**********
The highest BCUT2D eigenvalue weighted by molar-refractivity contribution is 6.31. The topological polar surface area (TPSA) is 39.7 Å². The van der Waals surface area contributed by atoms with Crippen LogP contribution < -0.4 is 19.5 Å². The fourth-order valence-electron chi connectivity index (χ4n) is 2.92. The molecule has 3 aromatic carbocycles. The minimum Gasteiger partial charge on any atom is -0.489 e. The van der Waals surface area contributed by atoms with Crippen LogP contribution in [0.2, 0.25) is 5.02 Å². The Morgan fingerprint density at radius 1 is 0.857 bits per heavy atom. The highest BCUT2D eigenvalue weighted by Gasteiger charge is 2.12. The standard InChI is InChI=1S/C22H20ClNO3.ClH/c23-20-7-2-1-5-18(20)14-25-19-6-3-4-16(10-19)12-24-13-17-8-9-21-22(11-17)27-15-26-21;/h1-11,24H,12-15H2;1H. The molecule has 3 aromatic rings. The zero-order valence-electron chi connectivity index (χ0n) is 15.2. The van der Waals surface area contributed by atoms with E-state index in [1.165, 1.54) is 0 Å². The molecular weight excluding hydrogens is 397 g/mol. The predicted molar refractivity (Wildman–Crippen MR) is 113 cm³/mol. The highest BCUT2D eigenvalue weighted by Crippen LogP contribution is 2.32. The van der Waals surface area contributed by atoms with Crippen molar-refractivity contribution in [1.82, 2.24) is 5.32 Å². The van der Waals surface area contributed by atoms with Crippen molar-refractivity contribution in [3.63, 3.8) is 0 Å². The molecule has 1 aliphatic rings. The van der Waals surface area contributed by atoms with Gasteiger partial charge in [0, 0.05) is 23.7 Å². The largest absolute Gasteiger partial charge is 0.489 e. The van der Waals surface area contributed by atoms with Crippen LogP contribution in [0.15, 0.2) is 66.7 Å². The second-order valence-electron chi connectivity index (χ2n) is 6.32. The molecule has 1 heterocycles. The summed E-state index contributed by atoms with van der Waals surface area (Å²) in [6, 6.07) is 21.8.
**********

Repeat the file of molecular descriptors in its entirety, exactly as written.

The highest BCUT2D eigenvalue weighted by molar-refractivity contribution is 6.31. The topological polar surface area (TPSA) is 39.7 Å². The van der Waals surface area contributed by atoms with Crippen LogP contribution < -0.4 is 19.5 Å². The fourth-order valence-electron chi connectivity index (χ4n) is 2.92. The molecule has 3 aromatic carbocycles. The minimum Gasteiger partial charge on any atom is -0.489 e. The van der Waals surface area contributed by atoms with Crippen LogP contribution in [0.2, 0.25) is 5.02 Å². The Morgan fingerprint density at radius 1 is 0.857 bits per heavy atom. The highest BCUT2D eigenvalue weighted by Gasteiger charge is 2.12. The standard InChI is InChI=1S/C22H20ClNO3.ClH/c23-20-7-2-1-5-18(20)14-25-19-6-3-4-16(10-19)12-24-13-17-8-9-21-22(11-17)27-15-26-21;/h1-11,24H,12-15H2;1H. The molecule has 3 aromatic rings. The zero-order valence-electron chi connectivity index (χ0n) is 15.2. The van der Waals surface area contributed by atoms with E-state index in [1.165, 1.54) is 0 Å². The molecular weight excluding hydrogens is 397 g/mol. The predicted molar refractivity (Wildman–Crippen MR) is 113 cm³/mol. The highest BCUT2D eigenvalue weighted by Crippen LogP contribution is 2.32. The van der Waals surface area contributed by atoms with Crippen molar-refractivity contribution in [1.82, 2.24) is 5.32 Å². The van der Waals surface area contributed by atoms with Crippen molar-refractivity contribution in [3.63, 3.8) is 0 Å². The molecule has 1 aliphatic rings. The van der Waals surface area contributed by atoms with Gasteiger partial charge in [0, 0.05) is 23.7 Å². The largest absolute Gasteiger partial charge is 0.489 e. The van der Waals surface area contributed by atoms with Crippen LogP contribution in [0.15, 0.2) is 66.7 Å². The second-order valence-electron chi connectivity index (χ2n) is 6.32. The molecule has 1 heterocycles. The summed E-state index contributed by atoms with van der Waals surface area (Å²) in [6, 6.07) is 21.8.